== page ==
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Published in Print: May 2, 2001, as Civil Rights Ruling Could Affect Education Bias Cases

Civil Rights Ruling Could Affect Education Bias Cases

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The U.S. Supreme Court last week substantially curtailed a key federal civil rights law, ruling that there is no private right to sue over so-called disparate-impact discrimination in programs receiving federal money.

The 5-4 decision could have a significant effect in education because civil rights plaintiffs have been suing for years over alleged discriminatory effects in a variety of educational programs, such as testing and school finance.

Title VI of the Civil Rights Act of 1964 bars intentional discrimination based on race, color, or national origin in federally financed programs. But regulations adopted by many federal agencies, including the Department of Education, extend the law's prohibition to action that merely has a discriminatory impact on protected groups.

Lower federal courts have long assumed there was a private right to sue under the disparate-impact regulations adopted by agencies under the Civil Rights Act.

But now the Supreme Court has said that the Title VI regulations cannot be enforced through private lawsuits because Congress never explicitly authorized such suits when it passed or amended the Civil Rights Act.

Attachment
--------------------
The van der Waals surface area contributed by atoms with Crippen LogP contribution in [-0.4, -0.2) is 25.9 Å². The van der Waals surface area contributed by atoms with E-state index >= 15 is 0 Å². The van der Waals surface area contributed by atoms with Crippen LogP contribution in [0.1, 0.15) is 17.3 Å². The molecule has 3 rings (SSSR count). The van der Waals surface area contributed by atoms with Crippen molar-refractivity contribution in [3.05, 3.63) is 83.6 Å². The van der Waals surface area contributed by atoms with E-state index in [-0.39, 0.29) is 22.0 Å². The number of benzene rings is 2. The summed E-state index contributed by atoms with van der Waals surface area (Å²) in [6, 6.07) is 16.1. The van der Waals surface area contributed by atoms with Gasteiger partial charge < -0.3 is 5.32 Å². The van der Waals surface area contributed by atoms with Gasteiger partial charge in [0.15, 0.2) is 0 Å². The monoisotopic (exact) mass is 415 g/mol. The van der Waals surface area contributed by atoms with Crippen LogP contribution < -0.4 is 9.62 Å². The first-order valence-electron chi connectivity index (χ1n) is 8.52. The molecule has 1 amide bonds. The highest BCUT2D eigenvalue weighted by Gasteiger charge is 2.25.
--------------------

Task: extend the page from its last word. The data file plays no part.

"It is most certainly incorrect to say that language in a regulation can conjure up a private cause of action that has not been authorized by Congress," Justice Antonin Scalia wrote for the majority in Alexander v. Sandoval (Case No. 99-1908). "Agencies may play the sorcerer's apprentice but not the sorcerer himself."

He was joined by Chief Justice William H. Rehnquist and Justices Sandra Day O'Connor, Anthony M. Kennedy, and Clarence Thomas.

Justice John Paul Stevens, in a dissent joined by Justices David H. Souter, Ruth Bader Ginsburg, and Stephen G. Breyer, noted that "every Court of Appeals to address the question had concluded that a private right of action exists" to enforce Title VI regulations against nonintentional discrimination. "And Congress had adopted several statutes that appear to ratify the status quo," Justice Stevens wrote.

Education Cases

The case was a challenge by a Mexican immigrant, Martha Sandoval, to Alabama's policy of requiring that its driver's test be administered only in English. Neither opinion had much to say about the underlying issue of "official English" policies because the Supreme Court appeal was focused on the question of private lawsuits under Title VI.

Legal experts said the impact of the court's ruling would be felt well beyond the Alabama Department of Motor Vehicles.

"This opinion eviscerates the Civil Rights Act of 1964," argued Thomas K. Gilhool, a lawyer with the Public Interest Law Center of Philadelphia. The private legal organization is helping represent the Philadelphia school district and a class of low-income families in a novel federal lawsuit challenging Pennsylvania's school funding system.

The lawsuit cited the federal Department of Education's Title VI rules against disparate- impact bias as the basis for a claim that the state illegally discriminates against districts with large numbers of minority students.